How the Phonograph Changed Music Forever


via Smithsonian magazine

by Clive Thompson

These days music is increasingly free—in just about every sense of the word.

Right now, if you decided you wanted to hear, say, “Uptown Funk,” you could be listening to it in seconds. It’s up free on YouTube, streamable on Spotify or buyable for about two bucks on iTunes. The days of scavenging in record stores and slowly, expensively building a music library are over. It’s also become easier than ever to make music. Every Mac ships with a copy of GarageBand, software powerful enough to let anyone record an album.

Are these trends a good thing—for musicians, for us, for the world of audible art?

Now the arguments begin. Some cultural critics say our new world has liberated music, creating listeners with broader taste than ever before. Others worry that finding music is too frictionless, and that without having to scrimp and save to buy an album, we care less about music: No pain, no gain. “If you own all the music ever recorded in the entire history of the world,” asked the novelist Nick Hornby in a column for Billboard, “then who are you?”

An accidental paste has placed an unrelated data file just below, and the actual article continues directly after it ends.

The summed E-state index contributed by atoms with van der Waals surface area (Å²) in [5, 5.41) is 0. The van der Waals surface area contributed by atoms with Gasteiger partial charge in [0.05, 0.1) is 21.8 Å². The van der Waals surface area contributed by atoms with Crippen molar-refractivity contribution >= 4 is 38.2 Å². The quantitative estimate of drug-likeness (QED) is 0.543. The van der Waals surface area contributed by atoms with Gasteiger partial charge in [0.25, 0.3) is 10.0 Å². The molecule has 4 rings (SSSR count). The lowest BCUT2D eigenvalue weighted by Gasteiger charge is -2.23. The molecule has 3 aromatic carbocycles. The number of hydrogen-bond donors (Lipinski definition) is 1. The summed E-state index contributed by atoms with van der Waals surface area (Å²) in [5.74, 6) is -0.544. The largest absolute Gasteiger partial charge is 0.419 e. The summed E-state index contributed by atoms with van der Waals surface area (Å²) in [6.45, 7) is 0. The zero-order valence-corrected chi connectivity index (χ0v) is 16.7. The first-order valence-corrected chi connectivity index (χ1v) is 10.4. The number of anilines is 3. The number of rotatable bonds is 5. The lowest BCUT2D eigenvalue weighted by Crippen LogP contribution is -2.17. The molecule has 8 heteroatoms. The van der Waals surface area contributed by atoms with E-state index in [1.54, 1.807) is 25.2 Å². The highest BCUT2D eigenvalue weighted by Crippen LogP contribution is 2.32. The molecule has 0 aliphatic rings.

Artists fight over digital music too. Many say it impoverishes them, as the relatively fat royalties of radio and CD give way to laughably tiny micropayments from streaming companies, where a band might get mere thousandths of a penny from their label when a fan streams its song. Other artists disagree, arguing that giving away your music for free online makes it easier to build a global fan base avid for actually giving you money.

A confusing time, to be sure. But it’s certainly no more confusing than the upheaval that greeted a much older music technology: the phonograph. Back in the 19th century, it caused fights and joy too—as it forever transformed the face of music.

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